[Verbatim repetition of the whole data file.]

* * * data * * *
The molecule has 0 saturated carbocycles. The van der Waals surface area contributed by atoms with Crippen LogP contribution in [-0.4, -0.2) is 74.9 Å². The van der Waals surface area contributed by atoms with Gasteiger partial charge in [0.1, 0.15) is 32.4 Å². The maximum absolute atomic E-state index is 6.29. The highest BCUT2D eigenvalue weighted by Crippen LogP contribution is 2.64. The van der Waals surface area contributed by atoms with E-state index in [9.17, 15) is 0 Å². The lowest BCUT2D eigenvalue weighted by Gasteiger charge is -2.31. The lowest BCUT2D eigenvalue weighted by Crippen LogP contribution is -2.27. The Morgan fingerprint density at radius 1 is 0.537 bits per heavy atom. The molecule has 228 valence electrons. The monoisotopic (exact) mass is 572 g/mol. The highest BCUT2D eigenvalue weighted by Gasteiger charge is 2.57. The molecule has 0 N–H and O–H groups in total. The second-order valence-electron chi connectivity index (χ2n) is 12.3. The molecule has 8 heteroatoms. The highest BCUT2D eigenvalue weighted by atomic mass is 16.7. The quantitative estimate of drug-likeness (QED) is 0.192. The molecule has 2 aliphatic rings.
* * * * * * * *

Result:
The molecule has 0 saturated carbocycles. The van der Waals surface area contributed by atoms with Crippen LogP contribution in [-0.4, -0.2) is 74.9 Å². The van der Waals surface area contributed by atoms with Gasteiger partial charge in [0.1, 0.15) is 32.4 Å². The maximum absolute atomic E-state index is 6.29. The highest BCUT2D eigenvalue weighted by Crippen LogP contribution is 2.64. The van der Waals surface area contributed by atoms with E-state index in [9.17, 15) is 0 Å². The lowest BCUT2D eigenvalue weighted by Gasteiger charge is -2.31. The lowest BCUT2D eigenvalue weighted by Crippen LogP contribution is -2.27. The Morgan fingerprint density at radius 1 is 0.537 bits per heavy atom. The molecule has 228 valence electrons. The monoisotopic (exact) mass is 572 g/mol. The highest BCUT2D eigenvalue weighted by Gasteiger charge is 2.57. The molecule has 0 N–H and O–H groups in total. The second-order valence-electron chi connectivity index (χ2n) is 12.3. The molecule has 8 heteroatoms. The highest BCUT2D eigenvalue weighted by atomic mass is 16.7. The quantitative estimate of drug-likeness (QED) is 0.192. The molecule has 2 aliphatic rings.